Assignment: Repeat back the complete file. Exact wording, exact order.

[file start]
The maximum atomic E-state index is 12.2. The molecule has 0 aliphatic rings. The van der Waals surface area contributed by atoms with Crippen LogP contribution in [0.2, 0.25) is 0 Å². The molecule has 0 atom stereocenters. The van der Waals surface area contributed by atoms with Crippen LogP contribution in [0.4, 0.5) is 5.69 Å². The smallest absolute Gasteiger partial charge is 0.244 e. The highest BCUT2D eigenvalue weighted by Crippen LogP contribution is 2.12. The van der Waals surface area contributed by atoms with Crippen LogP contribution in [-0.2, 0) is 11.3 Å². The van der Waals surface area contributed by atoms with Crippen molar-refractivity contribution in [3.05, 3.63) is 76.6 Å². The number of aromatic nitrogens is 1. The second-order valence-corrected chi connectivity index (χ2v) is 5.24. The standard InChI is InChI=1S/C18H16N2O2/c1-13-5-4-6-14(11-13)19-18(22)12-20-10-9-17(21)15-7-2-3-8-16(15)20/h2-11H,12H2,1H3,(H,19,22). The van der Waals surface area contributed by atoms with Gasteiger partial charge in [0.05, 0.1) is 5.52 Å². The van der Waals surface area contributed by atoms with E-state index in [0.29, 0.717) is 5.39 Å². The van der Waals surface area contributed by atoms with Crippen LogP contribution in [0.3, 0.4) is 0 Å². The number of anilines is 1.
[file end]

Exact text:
The maximum atomic E-state index is 12.2. The molecule has 0 aliphatic rings. The van der Waals surface area contributed by atoms with Crippen LogP contribution in [0.2, 0.25) is 0 Å². The molecule has 0 atom stereocenters. The van der Waals surface area contributed by atoms with Crippen LogP contribution in [0.4, 0.5) is 5.69 Å². The smallest absolute Gasteiger partial charge is 0.244 e. The highest BCUT2D eigenvalue weighted by Crippen LogP contribution is 2.12. The van der Waals surface area contributed by atoms with Crippen LogP contribution in [-0.2, 0) is 11.3 Å². The van der Waals surface area contributed by atoms with Crippen molar-refractivity contribution in [3.05, 3.63) is 76.6 Å². The number of aromatic nitrogens is 1. The second-order valence-corrected chi connectivity index (χ2v) is 5.24. The standard InChI is InChI=1S/C18H16N2O2/c1-13-5-4-6-14(11-13)19-18(22)12-20-10-9-17(21)15-7-2-3-8-16(15)20/h2-11H,12H2,1H3,(H,19,22). The van der Waals surface area contributed by atoms with Gasteiger partial charge in [0.05, 0.1) is 5.52 Å². The van der Waals surface area contributed by atoms with E-state index in [0.29, 0.717) is 5.39 Å². The van der Waals surface area contributed by atoms with Crippen LogP contribution in [0.3, 0.4) is 0 Å². The number of anilines is 1.